June 2005 | Commentary | Checking In

Following the Retail Trail

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Where consumer demand goes, retailers follow. They've progressed in tune and in time with customer needs—from the general stores of the Old West, to turn-of-the-century catalogers, to urban centers and department stores, to suburban shopping malls, and now to web retailing. As the fight for customers grows increasingly more competitive, retailers seek any logistics advantage they can find.

Some retailers are finding competitive edge in rural areas, for example, locating distribution centers where land is relatively cheap and logistics labor is abundant. Other smart retailers are locating DCs away from congested ports to get access to a larger driver pool.

To keep costs competitive, retailers are evolving in other ways, scouting out low-cost manufacturing locations and taking greater control of inbound product flows. While the Asia-West Coast trade corridor bears the lion's share of import volume, supplying many retail and wholesale outlets around the country, U.S. retailers are increasingly forced to consider alternate sourcing options.

Some are turning to East and Gulf Coast ports to gain access to cheaper labor, proximity to major East Coast markets, more advanced logistics infrastructure, a more pro-business political climate, land availability, and contingency planning for supply chain meltdowns.

"Retailers are big customers for inbound container services and they have realized distribution economies by locating close to alternate ports of entry," says Ed Bee, founder and president of Taimerica, an economic development consultancy based in Mandeville, La.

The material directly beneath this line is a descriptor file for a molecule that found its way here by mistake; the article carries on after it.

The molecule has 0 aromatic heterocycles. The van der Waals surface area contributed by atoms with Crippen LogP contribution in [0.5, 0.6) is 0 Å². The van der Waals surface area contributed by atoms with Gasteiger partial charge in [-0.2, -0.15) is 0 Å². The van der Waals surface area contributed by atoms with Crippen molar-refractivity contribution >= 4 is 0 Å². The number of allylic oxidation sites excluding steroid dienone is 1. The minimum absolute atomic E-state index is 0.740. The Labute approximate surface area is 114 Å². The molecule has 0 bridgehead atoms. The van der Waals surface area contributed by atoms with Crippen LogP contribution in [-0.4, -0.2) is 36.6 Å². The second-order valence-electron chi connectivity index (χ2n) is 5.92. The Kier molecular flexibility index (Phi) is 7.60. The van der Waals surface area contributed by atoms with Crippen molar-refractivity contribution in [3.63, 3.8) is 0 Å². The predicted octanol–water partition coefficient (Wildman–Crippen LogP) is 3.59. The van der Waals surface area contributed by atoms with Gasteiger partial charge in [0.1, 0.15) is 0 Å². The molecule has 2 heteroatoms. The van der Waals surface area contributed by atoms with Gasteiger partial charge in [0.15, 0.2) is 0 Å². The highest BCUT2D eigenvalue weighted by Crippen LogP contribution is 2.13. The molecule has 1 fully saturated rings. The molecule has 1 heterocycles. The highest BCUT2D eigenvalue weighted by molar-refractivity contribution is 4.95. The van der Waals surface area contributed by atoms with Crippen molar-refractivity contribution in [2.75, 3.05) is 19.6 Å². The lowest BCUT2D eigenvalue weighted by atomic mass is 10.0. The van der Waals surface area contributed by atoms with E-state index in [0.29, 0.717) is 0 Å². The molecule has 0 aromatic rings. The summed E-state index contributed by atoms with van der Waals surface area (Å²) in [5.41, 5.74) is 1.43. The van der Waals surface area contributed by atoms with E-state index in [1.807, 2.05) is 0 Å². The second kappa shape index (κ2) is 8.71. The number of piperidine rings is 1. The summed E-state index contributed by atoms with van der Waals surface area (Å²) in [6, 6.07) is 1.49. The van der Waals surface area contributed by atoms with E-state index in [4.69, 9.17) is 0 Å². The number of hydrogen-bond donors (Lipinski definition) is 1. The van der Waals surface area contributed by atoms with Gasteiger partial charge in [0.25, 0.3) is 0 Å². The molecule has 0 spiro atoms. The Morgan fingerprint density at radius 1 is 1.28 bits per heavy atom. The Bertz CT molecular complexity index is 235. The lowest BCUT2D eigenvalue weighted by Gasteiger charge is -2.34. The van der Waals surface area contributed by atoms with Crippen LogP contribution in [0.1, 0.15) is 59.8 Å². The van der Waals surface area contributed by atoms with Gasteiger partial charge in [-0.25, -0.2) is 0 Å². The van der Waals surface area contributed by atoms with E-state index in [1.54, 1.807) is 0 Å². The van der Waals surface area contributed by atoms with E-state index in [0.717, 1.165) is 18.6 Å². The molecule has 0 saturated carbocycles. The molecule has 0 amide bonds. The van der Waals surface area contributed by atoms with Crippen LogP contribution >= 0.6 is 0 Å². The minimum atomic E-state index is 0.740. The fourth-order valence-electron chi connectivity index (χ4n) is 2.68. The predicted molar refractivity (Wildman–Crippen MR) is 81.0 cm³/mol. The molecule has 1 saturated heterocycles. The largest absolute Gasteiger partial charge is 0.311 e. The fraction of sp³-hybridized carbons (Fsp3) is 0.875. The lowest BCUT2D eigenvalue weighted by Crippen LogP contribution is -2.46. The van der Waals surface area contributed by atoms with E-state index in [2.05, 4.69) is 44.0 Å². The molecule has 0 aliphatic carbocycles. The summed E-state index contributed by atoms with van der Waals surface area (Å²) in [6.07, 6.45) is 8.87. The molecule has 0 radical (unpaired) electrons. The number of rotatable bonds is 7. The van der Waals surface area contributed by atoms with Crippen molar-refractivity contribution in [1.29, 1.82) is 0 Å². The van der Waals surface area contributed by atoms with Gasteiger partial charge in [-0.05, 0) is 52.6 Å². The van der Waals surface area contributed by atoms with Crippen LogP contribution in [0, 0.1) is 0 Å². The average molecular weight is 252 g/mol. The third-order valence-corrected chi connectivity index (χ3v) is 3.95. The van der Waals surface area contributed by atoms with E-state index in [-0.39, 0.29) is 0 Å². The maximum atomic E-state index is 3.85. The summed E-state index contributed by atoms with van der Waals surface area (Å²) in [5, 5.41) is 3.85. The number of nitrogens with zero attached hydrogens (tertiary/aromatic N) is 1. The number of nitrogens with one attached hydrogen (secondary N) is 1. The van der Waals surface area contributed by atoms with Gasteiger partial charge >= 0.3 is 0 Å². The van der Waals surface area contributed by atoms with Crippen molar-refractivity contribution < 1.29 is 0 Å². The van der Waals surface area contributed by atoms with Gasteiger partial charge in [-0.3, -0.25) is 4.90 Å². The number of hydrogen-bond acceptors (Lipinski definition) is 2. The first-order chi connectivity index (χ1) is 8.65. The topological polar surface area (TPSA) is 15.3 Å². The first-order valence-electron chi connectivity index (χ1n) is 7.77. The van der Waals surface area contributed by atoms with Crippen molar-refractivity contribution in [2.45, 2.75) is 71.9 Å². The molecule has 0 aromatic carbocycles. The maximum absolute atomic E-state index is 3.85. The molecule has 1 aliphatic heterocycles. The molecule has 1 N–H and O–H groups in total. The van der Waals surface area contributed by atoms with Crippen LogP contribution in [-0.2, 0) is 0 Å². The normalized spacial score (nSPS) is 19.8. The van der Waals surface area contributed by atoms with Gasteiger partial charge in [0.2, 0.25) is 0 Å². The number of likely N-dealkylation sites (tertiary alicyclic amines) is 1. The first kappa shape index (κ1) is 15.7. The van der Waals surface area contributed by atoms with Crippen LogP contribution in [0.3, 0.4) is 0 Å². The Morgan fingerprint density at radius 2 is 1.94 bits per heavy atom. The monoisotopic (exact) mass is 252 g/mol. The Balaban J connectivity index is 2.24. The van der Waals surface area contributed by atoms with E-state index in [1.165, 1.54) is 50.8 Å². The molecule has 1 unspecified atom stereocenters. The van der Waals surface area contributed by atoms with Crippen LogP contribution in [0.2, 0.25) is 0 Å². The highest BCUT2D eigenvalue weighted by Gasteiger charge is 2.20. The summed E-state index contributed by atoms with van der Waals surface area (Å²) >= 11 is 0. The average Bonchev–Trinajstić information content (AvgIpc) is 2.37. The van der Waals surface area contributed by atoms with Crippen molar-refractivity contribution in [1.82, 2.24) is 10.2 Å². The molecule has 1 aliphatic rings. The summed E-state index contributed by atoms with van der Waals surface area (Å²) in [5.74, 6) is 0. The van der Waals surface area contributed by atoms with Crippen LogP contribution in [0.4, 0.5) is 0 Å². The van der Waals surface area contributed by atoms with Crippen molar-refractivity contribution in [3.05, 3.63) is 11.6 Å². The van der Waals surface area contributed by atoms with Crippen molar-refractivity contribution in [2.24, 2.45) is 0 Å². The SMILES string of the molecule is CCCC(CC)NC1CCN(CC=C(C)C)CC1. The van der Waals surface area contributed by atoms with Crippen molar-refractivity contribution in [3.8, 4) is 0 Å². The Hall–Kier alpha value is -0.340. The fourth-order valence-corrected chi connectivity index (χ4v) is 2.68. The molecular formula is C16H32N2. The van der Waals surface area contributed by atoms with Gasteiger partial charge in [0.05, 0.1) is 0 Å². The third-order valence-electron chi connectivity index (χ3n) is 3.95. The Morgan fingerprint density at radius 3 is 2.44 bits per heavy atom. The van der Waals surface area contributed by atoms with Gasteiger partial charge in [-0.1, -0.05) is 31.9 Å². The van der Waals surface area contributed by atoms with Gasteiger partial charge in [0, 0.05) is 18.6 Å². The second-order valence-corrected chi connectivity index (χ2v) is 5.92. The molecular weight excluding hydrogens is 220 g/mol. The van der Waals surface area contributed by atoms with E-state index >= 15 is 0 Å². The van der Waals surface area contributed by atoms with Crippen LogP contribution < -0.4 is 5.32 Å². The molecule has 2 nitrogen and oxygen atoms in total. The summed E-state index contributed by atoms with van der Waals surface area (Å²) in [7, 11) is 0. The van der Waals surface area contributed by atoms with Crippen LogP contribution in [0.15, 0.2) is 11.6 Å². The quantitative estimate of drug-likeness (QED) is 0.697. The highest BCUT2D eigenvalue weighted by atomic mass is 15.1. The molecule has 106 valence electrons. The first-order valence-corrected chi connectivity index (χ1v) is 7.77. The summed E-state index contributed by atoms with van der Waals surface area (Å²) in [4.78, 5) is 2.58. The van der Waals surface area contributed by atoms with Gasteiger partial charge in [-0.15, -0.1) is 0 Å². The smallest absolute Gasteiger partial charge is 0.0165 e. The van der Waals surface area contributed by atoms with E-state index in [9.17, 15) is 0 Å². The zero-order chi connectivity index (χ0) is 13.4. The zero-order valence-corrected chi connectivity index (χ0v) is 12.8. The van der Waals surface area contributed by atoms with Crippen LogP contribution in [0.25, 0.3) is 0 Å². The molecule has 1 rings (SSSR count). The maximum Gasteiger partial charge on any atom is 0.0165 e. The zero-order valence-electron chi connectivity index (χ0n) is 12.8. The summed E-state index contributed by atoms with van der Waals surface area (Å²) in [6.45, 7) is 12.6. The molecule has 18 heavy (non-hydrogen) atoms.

Carriers used to call the shots port-wise, but retailers now take control in more and more instances. As you'll see in East Side Story: Ocean's New Direction, retailers are interested in all East Coast ports are doing to enhance service by allocating capital for terminal improvement projects to accommodate greater container throughput.

Corner-office involvement in logistics is another way retailers stay competitive. In companies where upper management "gets" logistics—such as Borders and The Limited—line managers are able to quickly drive change, and stay responsive to customer demands. You'll find several examples in Logistics at the C-Level: Are We There Yet?

Nowadays, we consider the Targets and the Wal-Marts of the world supply chain management and logistics leaders. We marvel at their visionary approaches to RFID and lean inventory processes, and their ability to drive costs down when warehousing, transportation, and real estate prices continue to rise.

Retailers understand what demand-driven logistics is all about. They will continue to evolve, following the trail of consumer demand and doing whatever it takes to best serve their customers.

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